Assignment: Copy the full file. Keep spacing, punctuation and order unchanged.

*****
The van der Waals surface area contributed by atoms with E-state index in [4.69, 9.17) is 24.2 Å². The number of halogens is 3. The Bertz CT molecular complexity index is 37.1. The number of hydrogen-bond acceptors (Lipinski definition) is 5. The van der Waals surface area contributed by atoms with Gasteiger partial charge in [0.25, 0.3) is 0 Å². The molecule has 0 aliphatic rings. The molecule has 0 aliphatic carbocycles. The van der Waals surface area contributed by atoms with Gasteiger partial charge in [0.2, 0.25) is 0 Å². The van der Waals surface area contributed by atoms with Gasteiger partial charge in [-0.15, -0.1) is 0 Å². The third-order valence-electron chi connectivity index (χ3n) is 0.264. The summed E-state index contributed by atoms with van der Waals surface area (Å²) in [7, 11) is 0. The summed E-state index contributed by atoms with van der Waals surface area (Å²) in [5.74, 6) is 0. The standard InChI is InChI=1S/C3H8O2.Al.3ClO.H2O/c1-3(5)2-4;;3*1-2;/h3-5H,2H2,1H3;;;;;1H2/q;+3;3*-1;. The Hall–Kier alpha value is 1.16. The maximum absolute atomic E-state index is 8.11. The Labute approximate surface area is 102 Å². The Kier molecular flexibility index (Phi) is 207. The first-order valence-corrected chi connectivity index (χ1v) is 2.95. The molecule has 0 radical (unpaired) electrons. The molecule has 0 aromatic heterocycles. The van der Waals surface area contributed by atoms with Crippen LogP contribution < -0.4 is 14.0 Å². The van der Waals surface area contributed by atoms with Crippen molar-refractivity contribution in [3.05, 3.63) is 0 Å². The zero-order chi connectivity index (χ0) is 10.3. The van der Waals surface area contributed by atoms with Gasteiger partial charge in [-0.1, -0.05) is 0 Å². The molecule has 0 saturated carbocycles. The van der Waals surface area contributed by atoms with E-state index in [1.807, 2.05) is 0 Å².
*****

The van der Waals surface area contributed by atoms with E-state index in [4.69, 9.17) is 24.2 Å². The number of halogens is 3. The Bertz CT molecular complexity index is 37.1. The number of hydrogen-bond acceptors (Lipinski definition) is 5. The van der Waals surface area contributed by atoms with Gasteiger partial charge in [0.25, 0.3) is 0 Å². The molecule has 0 aliphatic rings. The molecule has 0 aliphatic carbocycles. The van der Waals surface area contributed by atoms with Gasteiger partial charge in [0.2, 0.25) is 0 Å². The van der Waals surface area contributed by atoms with Gasteiger partial charge in [-0.15, -0.1) is 0 Å². The third-order valence-electron chi connectivity index (χ3n) is 0.264. The summed E-state index contributed by atoms with van der Waals surface area (Å²) in [7, 11) is 0. The summed E-state index contributed by atoms with van der Waals surface area (Å²) in [5.74, 6) is 0. The standard InChI is InChI=1S/C3H8O2.Al.3ClO.H2O/c1-3(5)2-4;;3*1-2;/h3-5H,2H2,1H3;;;;;1H2/q;+3;3*-1;. The Hall–Kier alpha value is 1.16. The maximum absolute atomic E-state index is 8.11. The Labute approximate surface area is 102 Å². The Kier molecular flexibility index (Phi) is 207. The first-order valence-corrected chi connectivity index (χ1v) is 2.95. The molecule has 0 radical (unpaired) electrons. The molecule has 0 aromatic heterocycles. The van der Waals surface area contributed by atoms with Crippen LogP contribution < -0.4 is 14.0 Å². The van der Waals surface area contributed by atoms with Crippen molar-refractivity contribution in [3.05, 3.63) is 0 Å². The zero-order chi connectivity index (χ0) is 10.3. The van der Waals surface area contributed by atoms with Gasteiger partial charge in [-0.1, -0.05) is 0 Å². The molecule has 0 saturated carbocycles. The van der Waals surface area contributed by atoms with E-state index in [1.807, 2.05) is 0 Å².